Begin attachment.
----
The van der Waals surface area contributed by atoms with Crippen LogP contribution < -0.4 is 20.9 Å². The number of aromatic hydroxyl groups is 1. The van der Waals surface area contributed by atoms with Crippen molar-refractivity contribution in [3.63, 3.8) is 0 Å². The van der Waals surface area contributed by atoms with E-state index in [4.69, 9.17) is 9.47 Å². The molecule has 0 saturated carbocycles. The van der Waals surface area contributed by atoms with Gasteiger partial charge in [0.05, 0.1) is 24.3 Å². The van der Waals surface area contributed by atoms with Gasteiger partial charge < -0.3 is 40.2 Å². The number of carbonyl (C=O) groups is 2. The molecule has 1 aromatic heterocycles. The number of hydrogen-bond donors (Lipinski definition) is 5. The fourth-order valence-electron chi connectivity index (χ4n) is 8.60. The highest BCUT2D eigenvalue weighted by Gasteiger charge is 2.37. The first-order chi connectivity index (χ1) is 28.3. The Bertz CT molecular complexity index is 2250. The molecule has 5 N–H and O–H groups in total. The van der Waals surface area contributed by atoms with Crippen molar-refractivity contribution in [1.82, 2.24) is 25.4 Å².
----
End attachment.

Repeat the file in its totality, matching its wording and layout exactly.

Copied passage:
The van der Waals surface area contributed by atoms with Crippen LogP contribution < -0.4 is 20.9 Å². The number of aromatic hydroxyl groups is 1. The van der Waals surface area contributed by atoms with Crippen molar-refractivity contribution in [3.63, 3.8) is 0 Å². The van der Waals surface area contributed by atoms with E-state index in [4.69, 9.17) is 9.47 Å². The molecule has 0 saturated carbocycles. The van der Waals surface area contributed by atoms with Gasteiger partial charge in [0.05, 0.1) is 24.3 Å². The van der Waals surface area contributed by atoms with Gasteiger partial charge < -0.3 is 40.2 Å². The number of carbonyl (C=O) groups is 2. The molecule has 1 aromatic heterocycles. The number of hydrogen-bond donors (Lipinski definition) is 5. The fourth-order valence-electron chi connectivity index (χ4n) is 8.60. The highest BCUT2D eigenvalue weighted by Gasteiger charge is 2.37. The first-order chi connectivity index (χ1) is 28.3. The Bertz CT molecular complexity index is 2250. The molecule has 5 N–H and O–H groups in total. The van der Waals surface area contributed by atoms with Crippen molar-refractivity contribution in [1.82, 2.24) is 25.4 Å².